El Pasoans went to Sunland Park Mall on Tuesday to cast early votes during the lunch hour. (Robert Moore/El Paso Matters)

El Paso likely will shatter election turnout records this year, due in large part to an influx of early voters who didn’t cast ballots in the 2016 presidential race.

Isabelle Chavira of Central El Paso didn’t turn 18 until two months after the November 2016 election. She voted in the 2018 general election and says she’s highly motivated to vote again this year.

“I voted in 2018 because it was the first year I was eligible to vote, and I was really frustrated at not being able to vote in the 2016 election,” she said. “I’ll be voting this year because I hate our president and voting is one of the only things I can do about it.”

The presence of Donald Trump on the ballot helped drive El Paso County to a record turnout of 218,000 voters in 2016. He received 25.7 percent of the vote in El Paso, the worst performance ever by a major party presidential nominee in the county. His presence on the 2020 ballot as an incumbent also seems to be inspiring a turnout that will shatter the record set four years ago.

Through Monday, 28% of early voters in El Paso County did not cast ballots in the 2016 presidential election. That percentage has been increasing each day and is likely to continue to grow as motivated voters like Chavira, who has not yet cast her vote according to county records, make their way to the polls.

I asked students in a UTEP investigative reporting class to identify people who were too young to vote in 2016 but cast a ballot in 2018 and planned to do so again this year. (Disclosure: The class is taught by my wife, Associate Professor of Practice Kate Gannon.) They used a database I provided, then used skills they had been taught to track down and interview these voters. 

Dissatisfaction with Trump was a frequent theme. Here are some of the responses from those who have cast their ballots so far.

“Yes, for sure voting in 2020!! We need a much better president for these next few years lol,” said Ellyse Provencio, who turned 18 two weeks after the 2016 election. 

“I’ve been into government and politics forever so I was really just waiting until I was 18 so that I finally could go vote,” said Katrina Crouch, who turned 18 three months before the 2018 election. She voted early this year “predominantly because I hate our leadership currently.”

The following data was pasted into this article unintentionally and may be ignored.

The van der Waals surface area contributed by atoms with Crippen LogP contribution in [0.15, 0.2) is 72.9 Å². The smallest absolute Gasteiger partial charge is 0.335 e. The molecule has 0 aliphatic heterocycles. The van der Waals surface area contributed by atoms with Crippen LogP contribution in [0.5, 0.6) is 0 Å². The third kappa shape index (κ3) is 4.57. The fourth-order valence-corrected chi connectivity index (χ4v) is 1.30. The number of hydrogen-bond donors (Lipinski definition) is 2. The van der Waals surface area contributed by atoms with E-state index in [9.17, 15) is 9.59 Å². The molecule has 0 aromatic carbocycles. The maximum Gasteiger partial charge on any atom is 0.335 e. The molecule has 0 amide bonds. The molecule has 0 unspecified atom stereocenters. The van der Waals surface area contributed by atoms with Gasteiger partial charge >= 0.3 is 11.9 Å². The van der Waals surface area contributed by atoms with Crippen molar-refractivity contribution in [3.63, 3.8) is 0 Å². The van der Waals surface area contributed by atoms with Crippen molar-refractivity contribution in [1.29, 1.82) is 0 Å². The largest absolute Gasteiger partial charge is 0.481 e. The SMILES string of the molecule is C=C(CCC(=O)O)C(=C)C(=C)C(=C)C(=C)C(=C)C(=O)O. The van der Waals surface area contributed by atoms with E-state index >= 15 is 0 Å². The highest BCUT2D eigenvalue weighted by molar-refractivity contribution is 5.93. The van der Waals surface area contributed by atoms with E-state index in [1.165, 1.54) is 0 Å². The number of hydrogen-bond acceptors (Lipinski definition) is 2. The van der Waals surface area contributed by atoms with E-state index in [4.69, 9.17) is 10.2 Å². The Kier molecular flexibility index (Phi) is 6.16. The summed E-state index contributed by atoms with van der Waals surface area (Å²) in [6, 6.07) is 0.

“I will be voting in 2020 because if Trump gets another term he’ll drive this further into the ground, to a place I don’t think we can come back from,” said Janine Montenegro, 21.

“I’m voting in 2020 because now I am able to cast my vote against Trump because he’s done nothing but terrible things to this country; it’s time for him to leave office. Yes, Biden isn’t a strong suit but I’ll take anything other than Trump,” said Joel Torres Jr., who turned 18 five months after the 2016 election.

Of course, some new El Paso voters are motivated to vote for President Trump. But county voting data suggests that the early voters who didn’t cast ballots in 2016 lean heavily Democratic. More than 4,800 of those voters cast ballots in the March primaries this year, and they voted heavily Democratic.

Here’s some additional information about non-2016 voters who have cast ballots so far in early voting.

About 52% of these voters are women, which is in line with the voter registration breakdown of El Paso.

Although people under 30 make up the largest age group of these voters, most of them are over age 30. That means the turnout of non-2016 voters is much more than people becoming eligible to vote for the first time.

More than half of these voters registered after the last presidential election and more than two in five have never voted in any election in El Paso.

These voters live throughout the county. Not surprisingly, the bulk of these voters are concentrated in large ZIP codes in West and East El Paso.

UTEP multimedia journalism students Jessica Ceniceros, Ariona Gill and Jaqueline Vallejo contributed to this story.

Cover photo: El Pasoans went to Sunland Park Mall on Tuesday to cast early votes during the lunch hour. (Robert Moore/El Paso Matters)

Robert Moore is the founder and CEO of El Paso Matters. He has been a journalist in the Texas Borderlands since 1986.